From 1 July 2023 prescriptions from approved providers will no longer attract $5 prescription co-payments.
Approved providers are:
- Public hospitals
- Midwives (with a Section 94 Notice)
- Family Planning Clinics
- General Practices (as long as they are part of a PHO)
- After Hours Accident and Medical Services (as long as they have a Te Whatu Ora or a PHO contract)
- During normal business hours (ie, not after hours) general practitioners where the person is not enrolled (ie, ‘casual’ visits) are approved if the person is an eligible person and the general practice is part of a PHO.
- Youth Health Clinics (as long as they have a Te Whatu Ora or a PHO contract)
- Hospices (as long as they have a Te Whatu Ora contract)
- After-hours providers with an access or service agreement with an approved service provider. Te Whatu Ora can provide pharmacists with a list of approved after-hours providers.
- Pharmacists when directly providing a medicine under the provisions in Part I of Section A of the Pharmaceutical Schedule (e.g. emergency contraception)
- Dentists, if the prescription relates to a service being provided under a Te Whatu Ora contract
- Private specialists (eg, ophthalmology, orthopaedics), if the prescription relates to a patient receiving a publicly funded service contracted by Te Whatu Ora
- ACC-related claim.
Any provider/prescriber not specifically listed by Te Whatu Ora as an approved provider/prescriber should be treated as not approved.
Prescriptions from unapproved prescribers attract a prescription co-payment:
|Adults (18 years and older)||$15|
|Junior (ages 14 to 17 years)||$10|
These charges reduce to $5 is a person has a Community Services Card, a High Use Health Card, or the prescription is for an oral contraceptive.
Prescription subsidy card
Once patients and their families have collected 20 prescription items in a year, they can get a Prescription Subsidy card, which means they won’t have to pay any more prescription charges until 1 February the following year.
For a Prescription Subsidy Card, a family (a family unit) is the patient and his or her partner and dependent children aged from 14 up to 18.
How to find a co-payment provider
Hospitals have a list of eligible providers in their respective regions. Any provider/prescriber not specifically listed as an approved provider/prescriber should be regarded as not approved.
How to tell if someone is eligible for publicly funded pharmaceuticals
Patients are eligible for publicly funded pharmaceuticals if they are a New Zealand citizen or have the correct permits in their passport (see Guide to eligibility for public health services).
The pharmacist can determine a patient’s eligibility by asking the patient to provide evidence or checking with the provider.
The pharmacist is entitled to rely on the prescriber’s information about the patient’s eligibility.
Australian and UK tourists
Although tourists cannot join a PHO, if the prescriber is an approved provider/prescriber the prescription does not attract a prescription co-payment.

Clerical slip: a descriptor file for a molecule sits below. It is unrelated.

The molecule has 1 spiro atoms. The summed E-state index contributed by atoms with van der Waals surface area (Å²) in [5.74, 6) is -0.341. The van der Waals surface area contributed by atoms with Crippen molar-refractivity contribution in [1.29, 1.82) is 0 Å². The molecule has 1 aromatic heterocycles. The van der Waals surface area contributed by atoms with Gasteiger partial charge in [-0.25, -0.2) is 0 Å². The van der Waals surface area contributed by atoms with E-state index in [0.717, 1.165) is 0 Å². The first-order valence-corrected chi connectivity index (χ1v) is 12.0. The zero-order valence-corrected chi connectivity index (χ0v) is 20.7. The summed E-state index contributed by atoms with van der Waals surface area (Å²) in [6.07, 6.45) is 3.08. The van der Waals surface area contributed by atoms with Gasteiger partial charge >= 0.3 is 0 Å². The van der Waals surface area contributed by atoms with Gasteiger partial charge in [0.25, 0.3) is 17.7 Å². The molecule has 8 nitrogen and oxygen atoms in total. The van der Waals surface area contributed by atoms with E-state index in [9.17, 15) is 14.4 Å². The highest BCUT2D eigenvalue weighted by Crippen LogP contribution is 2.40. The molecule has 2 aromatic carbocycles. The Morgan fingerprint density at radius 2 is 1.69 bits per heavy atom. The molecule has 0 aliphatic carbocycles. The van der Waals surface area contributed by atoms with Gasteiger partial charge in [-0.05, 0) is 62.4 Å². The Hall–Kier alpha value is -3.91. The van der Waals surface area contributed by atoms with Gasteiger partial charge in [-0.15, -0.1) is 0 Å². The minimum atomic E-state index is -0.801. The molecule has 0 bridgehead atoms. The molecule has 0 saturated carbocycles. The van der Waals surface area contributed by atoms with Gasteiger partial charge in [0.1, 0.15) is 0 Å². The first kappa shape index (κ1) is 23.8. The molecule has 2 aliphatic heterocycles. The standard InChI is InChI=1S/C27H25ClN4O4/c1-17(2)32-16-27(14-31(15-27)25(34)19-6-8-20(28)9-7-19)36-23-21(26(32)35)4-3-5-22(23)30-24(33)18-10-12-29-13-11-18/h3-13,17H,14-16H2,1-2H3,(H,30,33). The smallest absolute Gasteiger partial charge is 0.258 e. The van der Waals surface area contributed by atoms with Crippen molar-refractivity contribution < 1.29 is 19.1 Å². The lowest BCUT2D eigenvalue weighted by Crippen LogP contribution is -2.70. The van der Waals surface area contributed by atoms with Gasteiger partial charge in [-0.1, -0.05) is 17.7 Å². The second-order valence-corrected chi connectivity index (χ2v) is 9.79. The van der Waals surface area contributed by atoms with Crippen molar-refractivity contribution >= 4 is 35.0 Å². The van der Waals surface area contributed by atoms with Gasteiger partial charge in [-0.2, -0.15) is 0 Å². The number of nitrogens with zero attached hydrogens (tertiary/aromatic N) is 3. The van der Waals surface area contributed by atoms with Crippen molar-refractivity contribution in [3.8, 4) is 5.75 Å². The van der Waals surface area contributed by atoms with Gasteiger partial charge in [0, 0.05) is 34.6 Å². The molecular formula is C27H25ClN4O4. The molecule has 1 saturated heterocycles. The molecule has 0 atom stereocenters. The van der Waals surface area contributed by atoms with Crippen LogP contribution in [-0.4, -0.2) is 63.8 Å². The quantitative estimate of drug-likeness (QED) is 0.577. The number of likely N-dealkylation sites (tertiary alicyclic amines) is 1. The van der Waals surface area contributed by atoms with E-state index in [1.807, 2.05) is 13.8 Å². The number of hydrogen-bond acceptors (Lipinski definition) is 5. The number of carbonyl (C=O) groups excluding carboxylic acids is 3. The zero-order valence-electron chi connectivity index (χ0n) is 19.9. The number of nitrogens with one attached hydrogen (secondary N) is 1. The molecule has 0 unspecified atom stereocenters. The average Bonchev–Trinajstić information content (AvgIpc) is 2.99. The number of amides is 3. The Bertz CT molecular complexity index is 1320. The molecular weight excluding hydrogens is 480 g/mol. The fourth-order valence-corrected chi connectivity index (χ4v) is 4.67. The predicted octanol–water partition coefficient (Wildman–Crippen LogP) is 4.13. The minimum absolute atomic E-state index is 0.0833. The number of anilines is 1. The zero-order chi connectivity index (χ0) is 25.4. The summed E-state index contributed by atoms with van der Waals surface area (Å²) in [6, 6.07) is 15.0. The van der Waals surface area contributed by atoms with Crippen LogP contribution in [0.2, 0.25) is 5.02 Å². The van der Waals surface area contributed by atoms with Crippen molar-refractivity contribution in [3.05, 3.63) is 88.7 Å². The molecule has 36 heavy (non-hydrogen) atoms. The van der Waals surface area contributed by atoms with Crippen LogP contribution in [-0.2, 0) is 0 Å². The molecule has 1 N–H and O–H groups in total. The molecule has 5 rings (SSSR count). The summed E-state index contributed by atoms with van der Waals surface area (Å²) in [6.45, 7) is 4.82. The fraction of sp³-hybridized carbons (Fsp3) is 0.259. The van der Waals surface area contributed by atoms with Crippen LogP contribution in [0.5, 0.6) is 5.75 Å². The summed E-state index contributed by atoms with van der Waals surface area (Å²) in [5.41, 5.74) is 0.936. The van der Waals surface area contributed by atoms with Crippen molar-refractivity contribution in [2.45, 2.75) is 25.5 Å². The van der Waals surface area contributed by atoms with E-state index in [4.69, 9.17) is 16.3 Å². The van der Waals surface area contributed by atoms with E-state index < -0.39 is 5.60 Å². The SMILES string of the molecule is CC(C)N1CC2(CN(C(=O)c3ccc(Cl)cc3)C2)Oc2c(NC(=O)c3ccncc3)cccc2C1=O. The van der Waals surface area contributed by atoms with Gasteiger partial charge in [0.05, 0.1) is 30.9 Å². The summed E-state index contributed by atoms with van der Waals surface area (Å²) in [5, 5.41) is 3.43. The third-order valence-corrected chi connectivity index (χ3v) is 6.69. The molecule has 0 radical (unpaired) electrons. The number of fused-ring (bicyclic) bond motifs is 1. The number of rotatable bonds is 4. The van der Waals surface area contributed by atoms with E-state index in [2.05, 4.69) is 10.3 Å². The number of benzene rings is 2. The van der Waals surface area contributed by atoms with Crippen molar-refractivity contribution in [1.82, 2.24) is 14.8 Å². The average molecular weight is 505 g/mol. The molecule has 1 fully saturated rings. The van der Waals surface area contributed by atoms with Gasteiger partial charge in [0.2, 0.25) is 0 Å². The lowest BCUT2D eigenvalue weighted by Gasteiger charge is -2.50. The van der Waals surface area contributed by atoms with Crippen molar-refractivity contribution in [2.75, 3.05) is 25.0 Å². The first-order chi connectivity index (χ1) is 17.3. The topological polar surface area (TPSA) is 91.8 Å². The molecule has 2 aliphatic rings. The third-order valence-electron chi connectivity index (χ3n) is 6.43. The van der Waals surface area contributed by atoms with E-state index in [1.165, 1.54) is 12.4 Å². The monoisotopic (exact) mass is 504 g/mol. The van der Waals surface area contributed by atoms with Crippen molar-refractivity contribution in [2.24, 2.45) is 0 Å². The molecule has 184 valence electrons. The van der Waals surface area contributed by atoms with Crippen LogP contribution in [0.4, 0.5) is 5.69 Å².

An Australian citizen or Australian permanent resident on a temporary visit to New Zealand, who requires medical treatment that is immediately and clinically necessary for the diagnosis, alleviation, or care of that condition, will be entitled to subsidised pharmaceuticals in relation to that condition only.
A UK citizen, temporarily in New Zealand, who requires prompt medical treatment for a condition arising after they arrived in New Zealand (or became acutely exacerbated after arrival), will be entitled to subsidised pharmaceuticals in relation to that condition only.
ACC prescriptions are funded by ACC. They should be coded A4 and do not attract a prescription co-payment.
For medical-related prescriptions, as opposed to accident-related ones, a provider needs to be an approved provider (as above) otherwise their prescriptions attract a prescription co-payment.
Incorrectly coded or un-coded prescriptions
If the pharmacist has information that indicates a prescription is coded incorrectly, the pharmacist may alter the code.
If the prescription is not coded the pharmacist needs to confirm that the:
- patient is eligible for publicly funded pharmaceuticals
- prescriber is an approved prescriber.
Once confirmed, the pharmacist can decide the correct code for prescription co-payment purposes.
However, the pharmacist must have information which they can point to and which they believe is factual. Examples include:
- a list of approved providers
- that the prescription is on a public hospital prescription
- advice from Te Whatu Ora that the prescriber is approved (such as midwives and family planning)
- advice from Te Whatu Ora that a prescriber from a private hospital is providing health services under a Te Whatu Ora contract.
The alteration to the coding on the prescription should be done in a manner that is identifiable and auditable, as required in the Pharmacy Procedures Manual v 10 at clause 7.13 for annotations.